The clinical scores for the F-M and ARAT at baseline and after 18 intervention sessions are shown in Table 1. There were no significant differences between the two baseline assessment sessions for the F-M, t(4) = −2.08, p = .11, or ARAT, t(4) = −1.83, p = .14. A significant improvement was found from baseline to post-intervention for the F-M, t(4) = −4.54, p = .001, with all participants showing an improvement on the motor subtest of this assessment. This improvement was above the suggested 10% increase for clinical relevance in 3 of the 5 participants (see Table 1), although overall the 14% change was not statistically different from 10%, t(4) = 1.32, p = .26. No changes were found for the ARAT, t(4) = −.34, p = .37. Thus, the SAIL system reduced motor impairment of the upper arm in stroke participants but this did not transfer to functional improvements assessed by the ARAT.

Table 1 Assessment scores for the ARAT and F-M at baseline and post-intervention sessions

Unassisted tracking performance

Figure 5 illustrates unassisted tracking performance for the elbow as a function of session, for each participant and task. Similar patterns of performance were found for the shoulder. Best-fitting regression lines were calculated for each combination of participant, task, and muscle (giving 40 slopes in total), and one-tailed t-tests found that the slopes (collapsed across all participants) were reliably positive for each of the four unassisted tasks for both the shoulder and the elbow (see Table 2). That is, the slopes were significantly different from 0, showing that tracking accuracy (i.e., error between arm position and target) improved over the course of the intervention for both shoulder and elbow movements. Note that the mean slopes in Table 2 correspond to performance increases of between 49% and 93% over the course of the intervention, thereby confirming significant improvement.

Figure 5
figure 5

Unassisted tracking performance for the elbow as a function of session, for each participant and unassisted task. Panel a) shows tracking performance for the centre-distal task; Panel b) shows tracking performance for the off-centre-middle task; Panel c) shows tracking performance for the far middle task; Panel d) shows tracking performance for the far distal task. 1= perfect tracking performance. Best-fitting regression slopes were calculated for each combination of participant, muscle and task, with mean slopes (across participants) shown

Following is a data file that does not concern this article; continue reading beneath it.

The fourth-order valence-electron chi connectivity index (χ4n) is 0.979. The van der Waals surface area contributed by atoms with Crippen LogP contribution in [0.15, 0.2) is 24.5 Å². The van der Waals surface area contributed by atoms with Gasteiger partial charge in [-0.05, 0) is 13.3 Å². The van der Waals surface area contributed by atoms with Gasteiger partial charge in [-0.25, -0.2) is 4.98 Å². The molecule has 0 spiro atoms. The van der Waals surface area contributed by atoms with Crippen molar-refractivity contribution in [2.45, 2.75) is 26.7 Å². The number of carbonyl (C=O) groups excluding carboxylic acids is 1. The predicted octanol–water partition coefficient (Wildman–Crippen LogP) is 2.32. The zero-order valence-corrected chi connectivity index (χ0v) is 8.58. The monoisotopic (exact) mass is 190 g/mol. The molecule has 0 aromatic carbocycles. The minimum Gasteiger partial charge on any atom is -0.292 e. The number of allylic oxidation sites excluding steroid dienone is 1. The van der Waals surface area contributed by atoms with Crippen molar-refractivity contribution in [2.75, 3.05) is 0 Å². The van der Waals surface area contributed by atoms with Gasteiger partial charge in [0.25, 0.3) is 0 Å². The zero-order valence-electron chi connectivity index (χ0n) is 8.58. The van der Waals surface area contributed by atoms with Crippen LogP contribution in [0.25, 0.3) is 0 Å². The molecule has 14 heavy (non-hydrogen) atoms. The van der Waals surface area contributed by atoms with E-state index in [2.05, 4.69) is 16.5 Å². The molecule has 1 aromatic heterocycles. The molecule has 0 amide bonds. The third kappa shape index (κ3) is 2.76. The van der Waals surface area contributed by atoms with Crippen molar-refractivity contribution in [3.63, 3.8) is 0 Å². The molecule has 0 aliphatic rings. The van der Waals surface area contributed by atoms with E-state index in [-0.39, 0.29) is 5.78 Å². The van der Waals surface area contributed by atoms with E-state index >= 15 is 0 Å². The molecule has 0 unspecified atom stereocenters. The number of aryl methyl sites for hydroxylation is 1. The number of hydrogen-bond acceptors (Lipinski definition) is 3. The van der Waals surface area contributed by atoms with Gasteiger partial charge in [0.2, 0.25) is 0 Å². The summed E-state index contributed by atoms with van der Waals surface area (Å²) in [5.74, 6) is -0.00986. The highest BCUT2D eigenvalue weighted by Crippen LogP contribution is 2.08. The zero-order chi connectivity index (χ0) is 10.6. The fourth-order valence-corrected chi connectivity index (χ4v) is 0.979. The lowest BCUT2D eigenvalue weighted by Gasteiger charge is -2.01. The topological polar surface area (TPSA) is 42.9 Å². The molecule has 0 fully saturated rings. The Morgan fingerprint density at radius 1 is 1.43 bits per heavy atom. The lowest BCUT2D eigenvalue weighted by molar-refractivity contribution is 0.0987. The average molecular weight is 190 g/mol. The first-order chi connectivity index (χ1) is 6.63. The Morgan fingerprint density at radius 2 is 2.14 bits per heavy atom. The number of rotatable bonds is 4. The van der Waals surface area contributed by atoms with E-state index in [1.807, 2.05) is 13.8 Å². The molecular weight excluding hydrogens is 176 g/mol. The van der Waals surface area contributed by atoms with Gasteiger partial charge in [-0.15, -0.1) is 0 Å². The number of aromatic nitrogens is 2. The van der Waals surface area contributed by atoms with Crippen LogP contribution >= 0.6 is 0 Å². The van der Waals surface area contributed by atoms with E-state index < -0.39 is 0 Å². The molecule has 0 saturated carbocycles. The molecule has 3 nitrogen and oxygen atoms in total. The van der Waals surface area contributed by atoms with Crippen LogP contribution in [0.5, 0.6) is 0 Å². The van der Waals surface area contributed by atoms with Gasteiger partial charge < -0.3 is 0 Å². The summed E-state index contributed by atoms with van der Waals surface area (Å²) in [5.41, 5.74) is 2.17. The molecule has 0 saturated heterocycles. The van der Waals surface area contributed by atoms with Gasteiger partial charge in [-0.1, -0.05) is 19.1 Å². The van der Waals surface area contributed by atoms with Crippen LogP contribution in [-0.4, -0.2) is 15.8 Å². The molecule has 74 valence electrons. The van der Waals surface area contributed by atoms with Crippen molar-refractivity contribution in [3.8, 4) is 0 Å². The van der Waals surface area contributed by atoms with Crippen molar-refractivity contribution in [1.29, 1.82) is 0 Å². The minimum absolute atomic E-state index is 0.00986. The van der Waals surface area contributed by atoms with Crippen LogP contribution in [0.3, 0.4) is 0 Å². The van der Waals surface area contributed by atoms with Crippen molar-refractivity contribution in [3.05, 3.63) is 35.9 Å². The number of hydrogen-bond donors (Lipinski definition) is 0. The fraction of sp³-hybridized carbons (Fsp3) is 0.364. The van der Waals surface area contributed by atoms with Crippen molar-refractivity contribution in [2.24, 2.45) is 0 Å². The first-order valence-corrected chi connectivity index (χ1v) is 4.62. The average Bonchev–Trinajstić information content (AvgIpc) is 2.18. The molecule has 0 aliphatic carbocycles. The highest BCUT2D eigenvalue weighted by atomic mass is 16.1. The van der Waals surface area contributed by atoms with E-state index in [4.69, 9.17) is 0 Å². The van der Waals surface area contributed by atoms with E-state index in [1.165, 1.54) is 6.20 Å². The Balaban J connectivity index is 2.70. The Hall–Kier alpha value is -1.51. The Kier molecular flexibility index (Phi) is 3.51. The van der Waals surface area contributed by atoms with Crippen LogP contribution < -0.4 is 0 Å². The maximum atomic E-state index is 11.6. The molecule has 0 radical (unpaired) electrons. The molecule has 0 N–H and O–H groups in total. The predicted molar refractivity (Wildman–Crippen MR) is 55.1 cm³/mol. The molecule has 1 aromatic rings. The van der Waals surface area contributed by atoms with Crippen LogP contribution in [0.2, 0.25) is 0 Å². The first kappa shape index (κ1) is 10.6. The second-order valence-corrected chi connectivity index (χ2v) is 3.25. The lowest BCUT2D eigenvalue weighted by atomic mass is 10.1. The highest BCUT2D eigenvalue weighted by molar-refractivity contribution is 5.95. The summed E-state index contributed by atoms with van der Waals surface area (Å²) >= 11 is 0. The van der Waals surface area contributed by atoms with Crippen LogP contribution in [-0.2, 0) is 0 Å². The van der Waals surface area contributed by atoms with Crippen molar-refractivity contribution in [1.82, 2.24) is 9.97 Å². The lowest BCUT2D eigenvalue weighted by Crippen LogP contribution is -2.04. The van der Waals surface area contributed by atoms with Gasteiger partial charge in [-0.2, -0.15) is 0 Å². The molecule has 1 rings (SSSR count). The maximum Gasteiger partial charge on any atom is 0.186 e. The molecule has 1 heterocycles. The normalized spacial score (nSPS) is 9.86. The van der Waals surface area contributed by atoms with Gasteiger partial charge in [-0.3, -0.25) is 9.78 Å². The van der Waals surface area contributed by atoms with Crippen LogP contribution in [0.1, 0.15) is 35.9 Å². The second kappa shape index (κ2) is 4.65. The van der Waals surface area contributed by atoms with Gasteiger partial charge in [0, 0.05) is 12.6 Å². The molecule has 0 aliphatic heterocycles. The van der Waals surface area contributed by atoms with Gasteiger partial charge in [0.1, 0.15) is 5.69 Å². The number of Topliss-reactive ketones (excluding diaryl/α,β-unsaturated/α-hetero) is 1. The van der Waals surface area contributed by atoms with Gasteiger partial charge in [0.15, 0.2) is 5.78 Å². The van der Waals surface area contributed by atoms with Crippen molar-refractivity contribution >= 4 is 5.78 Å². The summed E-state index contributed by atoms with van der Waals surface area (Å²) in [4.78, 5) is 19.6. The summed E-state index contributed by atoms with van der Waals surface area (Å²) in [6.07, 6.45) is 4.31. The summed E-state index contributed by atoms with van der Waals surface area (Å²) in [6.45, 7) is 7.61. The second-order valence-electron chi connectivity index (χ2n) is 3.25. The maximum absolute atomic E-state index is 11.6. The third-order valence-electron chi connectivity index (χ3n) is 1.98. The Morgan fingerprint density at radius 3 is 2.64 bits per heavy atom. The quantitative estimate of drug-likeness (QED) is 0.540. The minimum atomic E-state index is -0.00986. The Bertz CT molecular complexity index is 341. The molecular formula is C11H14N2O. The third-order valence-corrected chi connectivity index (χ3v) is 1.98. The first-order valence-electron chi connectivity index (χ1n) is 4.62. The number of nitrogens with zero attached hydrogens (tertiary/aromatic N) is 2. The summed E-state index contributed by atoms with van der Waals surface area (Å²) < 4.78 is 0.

Table 2 Mean slope (and p-value) of the best fit regression lines (collapsed across participants) for performance measures in the unassisted and assisted SAIL tracking tasks

Assisted tracking performance

Tracking performance measures and the percentage of maximum stimulation applied were calculated using the final trial in each task and were averaged across tasks in each session. As shown in Figure 6, for both the shoulder and the elbow, participants tracking performance became more accurate over the 18 sessions, and the percentage maximum stimulation decreased. Best-fitting regression lines were calculated for each participant and muscle, and one-tailed, one-sample t-tests found that the slopes collapsed across all participants were statistically significant for each muscle (see Table 2). This suggests that the amount of movement produced by the ES, for both the triceps and anterior deltoid, increased over the intervention. To further qualify this, we divided tracking performance from the final trial in each task by the corresponding percentage maximum stimulation, and averaged across tasks in each session. The slopes of the best-fitting regression lines were found to be significantly positive (see Table 2), confirming that over the intervention a greater amount of performance is elicited per unit of ES applied. Note that the small mean slope values in Table 2 are due to the difference in scale of the units used to measure ES and performance.

Figure 6
figure 6

Panel a) and b) show tracking performance in the assisted tasks over sessions for the elbow and the shoulder respectively; Panel c) and d) show the percentage maximum stimulation applied to the triceps and anterior deltoid respectively, over sessions. Best-fitting regression slopes were calculated for each combination of participant and muscle, with mean slopes (across participants) shown.


The main aims of the study were to investigate the feasibility and effectiveness of SAIL, a novel 3D stroke rehabilitation platform for the upper limb that combines ES mediated by ILC, robot and VR technology. This system uses the most advanced model-based ES controllers that have been employed clinically in upper arm stroke rehabilitation, and comprises a substantial development upon previous use of ILC in this area. The effectiveness of ES is suggested to be most beneficial when combined with a person’s own voluntary intention to move [12]. The ILC component of SAIL was employed to optimise the potential benefit of this. Three key findings confirmed SAIL feasibility and effectiveness from baseline to post-intervention: a clinically significant improvement in the F-M; an improvement in unassisted tracking performance; and a reduction in the amount of ES required for accurate assisted tracking.